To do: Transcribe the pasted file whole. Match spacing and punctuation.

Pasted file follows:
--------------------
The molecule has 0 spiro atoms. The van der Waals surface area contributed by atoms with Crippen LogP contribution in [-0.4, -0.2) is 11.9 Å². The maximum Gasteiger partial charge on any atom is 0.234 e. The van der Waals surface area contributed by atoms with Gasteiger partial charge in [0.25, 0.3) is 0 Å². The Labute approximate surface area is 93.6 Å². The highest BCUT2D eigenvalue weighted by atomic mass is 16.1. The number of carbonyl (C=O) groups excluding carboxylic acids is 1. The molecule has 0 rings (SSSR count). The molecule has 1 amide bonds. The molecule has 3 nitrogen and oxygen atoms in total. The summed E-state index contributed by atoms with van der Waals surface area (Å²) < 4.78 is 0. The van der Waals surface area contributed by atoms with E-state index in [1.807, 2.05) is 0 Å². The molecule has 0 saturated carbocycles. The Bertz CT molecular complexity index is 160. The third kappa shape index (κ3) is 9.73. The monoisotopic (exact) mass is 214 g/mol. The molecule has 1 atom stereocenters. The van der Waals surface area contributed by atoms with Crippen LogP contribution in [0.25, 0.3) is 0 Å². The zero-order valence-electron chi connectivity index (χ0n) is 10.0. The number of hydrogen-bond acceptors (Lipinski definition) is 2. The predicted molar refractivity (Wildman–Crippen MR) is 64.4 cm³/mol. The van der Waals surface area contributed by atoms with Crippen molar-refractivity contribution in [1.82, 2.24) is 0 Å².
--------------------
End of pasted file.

The molecule has 0 spiro atoms. The van der Waals surface area contributed by atoms with Crippen LogP contribution in [-0.4, -0.2) is 11.9 Å². The maximum Gasteiger partial charge on any atom is 0.234 e. The van der Waals surface area contributed by atoms with Gasteiger partial charge in [0.25, 0.3) is 0 Å². The Labute approximate surface area is 93.6 Å². The highest BCUT2D eigenvalue weighted by atomic mass is 16.1. The number of carbonyl (C=O) groups excluding carboxylic acids is 1. The molecule has 0 rings (SSSR count). The molecule has 1 amide bonds. The molecule has 3 nitrogen and oxygen atoms in total. The summed E-state index contributed by atoms with van der Waals surface area (Å²) < 4.78 is 0. The van der Waals surface area contributed by atoms with E-state index in [1.807, 2.05) is 0 Å². The molecule has 0 saturated carbocycles. The Bertz CT molecular complexity index is 160. The third kappa shape index (κ3) is 9.73. The monoisotopic (exact) mass is 214 g/mol. The molecule has 1 atom stereocenters. The van der Waals surface area contributed by atoms with Crippen LogP contribution in [0.25, 0.3) is 0 Å². The zero-order valence-electron chi connectivity index (χ0n) is 10.0. The number of hydrogen-bond acceptors (Lipinski definition) is 2. The predicted molar refractivity (Wildman–Crippen MR) is 64.4 cm³/mol. The van der Waals surface area contributed by atoms with Crippen molar-refractivity contribution in [1.82, 2.24) is 0 Å².